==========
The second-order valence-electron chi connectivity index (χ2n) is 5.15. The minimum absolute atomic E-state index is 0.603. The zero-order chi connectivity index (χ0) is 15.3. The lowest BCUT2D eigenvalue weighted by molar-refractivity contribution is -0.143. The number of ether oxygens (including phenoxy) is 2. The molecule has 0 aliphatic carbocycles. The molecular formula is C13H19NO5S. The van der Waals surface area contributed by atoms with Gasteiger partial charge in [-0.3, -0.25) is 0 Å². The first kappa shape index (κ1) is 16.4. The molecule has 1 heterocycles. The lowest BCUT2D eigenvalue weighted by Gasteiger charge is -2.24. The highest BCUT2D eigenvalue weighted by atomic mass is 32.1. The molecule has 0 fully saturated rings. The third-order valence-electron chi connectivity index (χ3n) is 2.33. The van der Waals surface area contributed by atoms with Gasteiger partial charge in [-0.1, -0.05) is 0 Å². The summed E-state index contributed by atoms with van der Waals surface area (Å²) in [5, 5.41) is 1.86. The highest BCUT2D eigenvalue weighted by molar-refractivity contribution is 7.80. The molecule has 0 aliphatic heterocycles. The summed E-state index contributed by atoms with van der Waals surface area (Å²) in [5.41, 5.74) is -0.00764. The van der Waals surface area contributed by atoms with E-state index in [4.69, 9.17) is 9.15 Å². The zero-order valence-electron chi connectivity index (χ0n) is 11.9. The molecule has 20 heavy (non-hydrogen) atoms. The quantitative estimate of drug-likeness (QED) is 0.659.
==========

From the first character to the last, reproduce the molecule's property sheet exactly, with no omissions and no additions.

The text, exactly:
The second-order valence-electron chi connectivity index (χ2n) is 5.15. The minimum absolute atomic E-state index is 0.603. The zero-order chi connectivity index (χ0) is 15.3. The lowest BCUT2D eigenvalue weighted by molar-refractivity contribution is -0.143. The number of ether oxygens (including phenoxy) is 2. The molecule has 0 aliphatic carbocycles. The molecular formula is C13H19NO5S. The van der Waals surface area contributed by atoms with Gasteiger partial charge in [-0.3, -0.25) is 0 Å². The first kappa shape index (κ1) is 16.4. The molecule has 1 heterocycles. The lowest BCUT2D eigenvalue weighted by Gasteiger charge is -2.24. The highest BCUT2D eigenvalue weighted by atomic mass is 32.1. The molecule has 0 fully saturated rings. The third-order valence-electron chi connectivity index (χ3n) is 2.33. The van der Waals surface area contributed by atoms with Gasteiger partial charge in [-0.1, -0.05) is 0 Å². The summed E-state index contributed by atoms with van der Waals surface area (Å²) in [5, 5.41) is 1.86. The highest BCUT2D eigenvalue weighted by molar-refractivity contribution is 7.80. The molecule has 0 aliphatic heterocycles. The summed E-state index contributed by atoms with van der Waals surface area (Å²) in [5.41, 5.74) is -0.00764. The van der Waals surface area contributed by atoms with E-state index in [4.69, 9.17) is 9.15 Å². The zero-order valence-electron chi connectivity index (χ0n) is 11.9. The molecule has 20 heavy (non-hydrogen) atoms. The quantitative estimate of drug-likeness (QED) is 0.659.